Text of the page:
The present invention is directed to providing a gripping tool which can permit easy and safe removal of the lids from tins with little or no distortion or damage being caused to the tin or the lid.
More particularly the present invention is concerned with a gripping tool having first and second members which are relatively displaceably interconnected and have respective jaw elements at one end for gripping the tin lid.
According to the present invention, a gripping tool has first and second relatively displaceable interconnected members with respective jaw elements for gripping the lid of a tin, the gripping tool being characterised by the jaw element of the first member being shaped for insertion under the lip of the lid and the jaw element of the second member having a first part and a second terminal part, the first part being shaped and dimensioned for extending over the lip of the lid and the second terminal part being shaped and dimensioned to extend down over the flange of the lid when the gripping tool is closed to cause the lid to be gripped to permit its loosening and removal from the tin.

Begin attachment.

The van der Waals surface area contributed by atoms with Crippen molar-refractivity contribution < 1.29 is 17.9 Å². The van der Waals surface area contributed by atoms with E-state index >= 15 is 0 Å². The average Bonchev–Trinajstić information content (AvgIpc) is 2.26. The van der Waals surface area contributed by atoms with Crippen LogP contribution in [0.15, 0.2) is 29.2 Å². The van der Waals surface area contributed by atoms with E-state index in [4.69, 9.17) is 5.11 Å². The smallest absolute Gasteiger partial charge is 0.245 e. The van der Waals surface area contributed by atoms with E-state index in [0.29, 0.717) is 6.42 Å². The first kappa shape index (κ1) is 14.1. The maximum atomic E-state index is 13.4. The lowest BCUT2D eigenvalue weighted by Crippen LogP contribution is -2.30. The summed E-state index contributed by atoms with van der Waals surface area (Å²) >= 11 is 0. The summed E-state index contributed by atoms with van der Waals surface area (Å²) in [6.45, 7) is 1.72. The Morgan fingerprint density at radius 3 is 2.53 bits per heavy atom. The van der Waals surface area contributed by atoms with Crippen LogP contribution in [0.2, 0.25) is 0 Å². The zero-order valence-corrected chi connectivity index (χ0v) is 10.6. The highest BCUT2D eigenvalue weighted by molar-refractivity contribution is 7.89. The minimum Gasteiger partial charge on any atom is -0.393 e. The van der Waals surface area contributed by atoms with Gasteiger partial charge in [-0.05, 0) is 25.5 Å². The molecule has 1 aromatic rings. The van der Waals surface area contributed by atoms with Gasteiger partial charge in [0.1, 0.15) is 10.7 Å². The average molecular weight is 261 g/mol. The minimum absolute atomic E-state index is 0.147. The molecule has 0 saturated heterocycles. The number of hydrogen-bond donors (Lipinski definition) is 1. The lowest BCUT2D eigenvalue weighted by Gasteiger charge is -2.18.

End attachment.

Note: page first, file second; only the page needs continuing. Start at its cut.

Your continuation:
The gripping tool is preferably constructed generally in the manner of a pair of pincers or pliers with the two members pivotally connected, the nose of the first member being of flat strip-like form for insertion under the peripheral lip of the lid, and the nose of the second member being generally L-shaped for engagement over said lip and the adjoining flange.
The L-shaped nose, which extends over the peripheral lip and the adjoining flange of the lid, serves to reinforce these parts of the lid and resist deformation thereof during loosening and removal of the lid.
Even when the invention is embodied in a tool of simple form, for example simply comprising two pivotally connected members, with some forms of tin it may be possible to at least partially loosen the lid of the tin simply by squeezing together the handles of the tool, although more generally, after having gripped the tool it will be necessary to exert a slight levering action with a bottom surface of a first member resting on the rim at the top edge of the tin which acts as a fulcrum.